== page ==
(b)    Vanishing the second derivative of V(x) on the left and right boundary.
But both do not work. The solution is sensitive to the initial guess and tend to converge to \(x-c\).
Maybe my implementation of PSOR is not correct, but I hope to make sure my boundary conditions appropriate.
 
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Cuchulainn
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Re: How to solve this ODE?

March 30th, 2020, 10:08 am

Not sure who 'you' is, but, as I said, the integrals should not be a problem. If you can integrate x^{a-1}, you can integrate these.
'You' is Leung and Li.

My point is not so much the actual mechanical integration but the amount of effort it take to work out (3.3), (3.4) compared to my approach. Why do we take this approach? Maybe a Plan B does no harm.
It's an aside I suppose, but my question remains unanswered.
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Cuchulainn
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Re: How to solve this ODE?

March 30th, 2020, 10:51 am

EdisonCruise,
I can't say much about [$]F(x)[$] but if the problem is well-posed one would expect the solution to be zero at edges? Is the formula correct?

Some remarks on the other things:

1. PSOR should work (it could be slow) but a (necessary?) condition is that the fd matrix [$]A[$] be positive definite. This property could be compromised due to causes.

2. Is [$]A[$]  positive definite? Is there convection-dominance?
3. I guess you do some kind of domain truncation and then BC are [$]\frac {\partial^2 u}{\partial x^2} = 0[$]?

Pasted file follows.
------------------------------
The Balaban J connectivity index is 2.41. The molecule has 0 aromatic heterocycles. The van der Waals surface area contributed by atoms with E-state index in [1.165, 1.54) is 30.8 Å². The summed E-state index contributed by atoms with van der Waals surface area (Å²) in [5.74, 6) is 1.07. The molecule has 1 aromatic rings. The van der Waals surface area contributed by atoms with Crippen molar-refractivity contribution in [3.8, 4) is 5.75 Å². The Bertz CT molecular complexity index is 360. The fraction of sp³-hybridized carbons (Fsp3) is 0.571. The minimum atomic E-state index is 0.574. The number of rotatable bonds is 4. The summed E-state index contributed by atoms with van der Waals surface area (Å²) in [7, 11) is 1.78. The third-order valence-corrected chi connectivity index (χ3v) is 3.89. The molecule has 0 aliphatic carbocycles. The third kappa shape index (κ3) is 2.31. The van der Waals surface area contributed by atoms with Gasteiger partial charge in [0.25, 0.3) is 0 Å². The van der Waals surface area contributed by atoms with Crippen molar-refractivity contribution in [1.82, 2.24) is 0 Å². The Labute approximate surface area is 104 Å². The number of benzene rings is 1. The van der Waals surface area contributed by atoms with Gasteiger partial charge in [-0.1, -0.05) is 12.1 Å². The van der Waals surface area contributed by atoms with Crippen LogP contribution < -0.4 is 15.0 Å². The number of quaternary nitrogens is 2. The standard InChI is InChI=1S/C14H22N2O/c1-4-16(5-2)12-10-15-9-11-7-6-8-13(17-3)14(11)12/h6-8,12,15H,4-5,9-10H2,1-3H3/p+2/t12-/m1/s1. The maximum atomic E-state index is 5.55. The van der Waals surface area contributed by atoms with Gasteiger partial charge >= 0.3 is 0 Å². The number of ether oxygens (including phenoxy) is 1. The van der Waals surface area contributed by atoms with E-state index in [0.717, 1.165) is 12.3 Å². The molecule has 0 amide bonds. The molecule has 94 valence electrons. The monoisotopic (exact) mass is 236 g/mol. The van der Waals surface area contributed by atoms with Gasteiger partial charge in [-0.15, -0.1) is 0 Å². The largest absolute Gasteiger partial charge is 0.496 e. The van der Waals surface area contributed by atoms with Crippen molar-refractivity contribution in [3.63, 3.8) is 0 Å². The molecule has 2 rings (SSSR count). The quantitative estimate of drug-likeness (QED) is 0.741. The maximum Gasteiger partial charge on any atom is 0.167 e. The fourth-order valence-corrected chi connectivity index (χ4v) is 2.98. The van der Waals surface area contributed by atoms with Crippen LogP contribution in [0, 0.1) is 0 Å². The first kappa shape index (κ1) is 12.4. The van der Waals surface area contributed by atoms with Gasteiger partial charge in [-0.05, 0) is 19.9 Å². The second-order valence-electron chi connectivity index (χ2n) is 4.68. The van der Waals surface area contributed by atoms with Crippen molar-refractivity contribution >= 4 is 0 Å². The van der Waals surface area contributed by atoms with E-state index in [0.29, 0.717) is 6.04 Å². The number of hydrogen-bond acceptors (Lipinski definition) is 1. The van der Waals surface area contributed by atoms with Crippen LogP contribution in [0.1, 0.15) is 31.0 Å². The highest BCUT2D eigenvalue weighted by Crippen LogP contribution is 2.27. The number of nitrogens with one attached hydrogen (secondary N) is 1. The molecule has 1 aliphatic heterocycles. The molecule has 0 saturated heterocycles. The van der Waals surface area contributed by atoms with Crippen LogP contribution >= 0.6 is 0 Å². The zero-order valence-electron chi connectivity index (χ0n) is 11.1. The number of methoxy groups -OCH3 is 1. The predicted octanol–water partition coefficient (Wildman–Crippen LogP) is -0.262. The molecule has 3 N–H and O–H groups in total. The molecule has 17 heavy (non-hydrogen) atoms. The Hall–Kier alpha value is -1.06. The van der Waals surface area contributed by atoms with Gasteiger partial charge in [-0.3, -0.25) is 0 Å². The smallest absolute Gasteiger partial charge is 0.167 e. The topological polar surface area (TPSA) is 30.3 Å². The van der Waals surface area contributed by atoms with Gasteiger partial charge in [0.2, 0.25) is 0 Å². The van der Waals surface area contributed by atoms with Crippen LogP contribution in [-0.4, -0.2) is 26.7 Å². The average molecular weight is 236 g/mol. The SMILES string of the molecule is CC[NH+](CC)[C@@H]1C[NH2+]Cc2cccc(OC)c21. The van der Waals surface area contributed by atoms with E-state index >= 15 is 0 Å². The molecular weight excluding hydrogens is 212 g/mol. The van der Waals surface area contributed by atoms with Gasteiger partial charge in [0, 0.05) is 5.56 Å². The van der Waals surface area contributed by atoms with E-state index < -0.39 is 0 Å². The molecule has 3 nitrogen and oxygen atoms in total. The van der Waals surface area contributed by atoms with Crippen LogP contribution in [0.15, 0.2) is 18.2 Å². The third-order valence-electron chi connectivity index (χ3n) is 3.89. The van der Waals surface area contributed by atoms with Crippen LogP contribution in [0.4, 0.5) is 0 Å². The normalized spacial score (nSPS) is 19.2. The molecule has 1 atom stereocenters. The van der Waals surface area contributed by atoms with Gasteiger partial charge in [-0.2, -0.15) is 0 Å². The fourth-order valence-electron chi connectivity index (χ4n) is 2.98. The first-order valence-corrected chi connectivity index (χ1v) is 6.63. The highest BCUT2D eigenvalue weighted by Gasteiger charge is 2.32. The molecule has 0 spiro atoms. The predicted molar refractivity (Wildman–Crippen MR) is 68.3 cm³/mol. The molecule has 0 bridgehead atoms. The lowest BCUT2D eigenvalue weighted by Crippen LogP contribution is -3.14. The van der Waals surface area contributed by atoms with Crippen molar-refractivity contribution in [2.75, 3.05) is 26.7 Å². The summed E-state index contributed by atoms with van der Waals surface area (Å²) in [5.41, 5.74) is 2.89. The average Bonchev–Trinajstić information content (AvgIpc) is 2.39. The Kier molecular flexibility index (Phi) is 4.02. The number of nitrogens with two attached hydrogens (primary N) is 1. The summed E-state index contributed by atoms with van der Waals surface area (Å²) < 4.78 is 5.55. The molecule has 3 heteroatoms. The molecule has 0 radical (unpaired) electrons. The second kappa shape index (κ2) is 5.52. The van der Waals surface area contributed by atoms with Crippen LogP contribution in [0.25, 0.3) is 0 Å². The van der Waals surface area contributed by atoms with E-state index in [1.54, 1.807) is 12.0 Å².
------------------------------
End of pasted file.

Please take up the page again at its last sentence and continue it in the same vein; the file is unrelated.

4. Do the BCs in 3 compromise positive-definiteness?
5. As a sanity clause, you could try this optimisation using an algorithm other than PSOR (in Matlab, Python)? This is a standard example in Quadratic Programming.
https://en.wikipedia.org/wiki/Quadratic_programming

6. Images not displayed correctly?
7. PSOR works for non-symmetric matrices but ideally diagonally dominant, the later being realised on page 129 of my FDM book.

I can offer some possible solutions, but let's first pinpoint the problem.
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Alan
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Re: How to solve this ODE?

March 30th, 2020, 1:08 pm

Thank you all for your suggestions. Following Alan’s suggestions to split the integration limits, I can do the integration by a change of variable method to go around the singularity point. However, I am still not sure on the below two questions:
(1)    Boundary conditions
It seems that as \(x\rightarrow -\infty\), \(F(x)\rightarrow 0\) (when x=-1e8), but as \(x \rightarrow +\infty\), \(F(x)\rightarrow+\infty\).
(2)    Variational inequalities
Actually I want to solve the variational inequalities by finite difference method below. It is equation (3.17) in the paper Optimal Mean Reversion Trading with Transaction Costs and Stop-Loss Exit.